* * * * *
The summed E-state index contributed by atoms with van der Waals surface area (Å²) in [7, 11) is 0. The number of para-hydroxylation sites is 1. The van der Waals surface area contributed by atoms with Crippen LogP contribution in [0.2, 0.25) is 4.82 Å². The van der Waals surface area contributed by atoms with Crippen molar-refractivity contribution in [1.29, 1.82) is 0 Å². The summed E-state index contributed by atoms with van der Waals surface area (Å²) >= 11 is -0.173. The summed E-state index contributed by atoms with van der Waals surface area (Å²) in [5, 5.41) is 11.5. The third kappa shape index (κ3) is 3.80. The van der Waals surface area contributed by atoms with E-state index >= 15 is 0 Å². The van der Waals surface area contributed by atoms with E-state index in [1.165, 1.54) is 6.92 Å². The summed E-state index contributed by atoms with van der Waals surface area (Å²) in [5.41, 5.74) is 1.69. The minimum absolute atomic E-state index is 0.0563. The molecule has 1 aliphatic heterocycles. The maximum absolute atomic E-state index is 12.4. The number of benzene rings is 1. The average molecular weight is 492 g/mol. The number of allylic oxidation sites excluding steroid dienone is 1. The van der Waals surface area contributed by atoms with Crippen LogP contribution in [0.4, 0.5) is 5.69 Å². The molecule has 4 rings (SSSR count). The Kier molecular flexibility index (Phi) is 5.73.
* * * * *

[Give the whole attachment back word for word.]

The summed E-state index contributed by atoms with van der Waals surface area (Å²) in [7, 11) is 0. The number of para-hydroxylation sites is 1. The van der Waals surface area contributed by atoms with Crippen LogP contribution in [0.2, 0.25) is 4.82 Å². The van der Waals surface area contributed by atoms with Crippen molar-refractivity contribution in [1.29, 1.82) is 0 Å². The summed E-state index contributed by atoms with van der Waals surface area (Å²) >= 11 is -0.173. The summed E-state index contributed by atoms with van der Waals surface area (Å²) in [5, 5.41) is 11.5. The third kappa shape index (κ3) is 3.80. The van der Waals surface area contributed by atoms with E-state index >= 15 is 0 Å². The van der Waals surface area contributed by atoms with E-state index in [1.165, 1.54) is 6.92 Å². The summed E-state index contributed by atoms with van der Waals surface area (Å²) in [5.41, 5.74) is 1.69. The minimum absolute atomic E-state index is 0.0563. The molecule has 1 aliphatic heterocycles. The maximum absolute atomic E-state index is 12.4. The number of benzene rings is 1. The average molecular weight is 492 g/mol. The number of allylic oxidation sites excluding steroid dienone is 1. The van der Waals surface area contributed by atoms with Crippen LogP contribution in [0.4, 0.5) is 5.69 Å². The molecule has 4 rings (SSSR count). The Kier molecular flexibility index (Phi) is 5.73.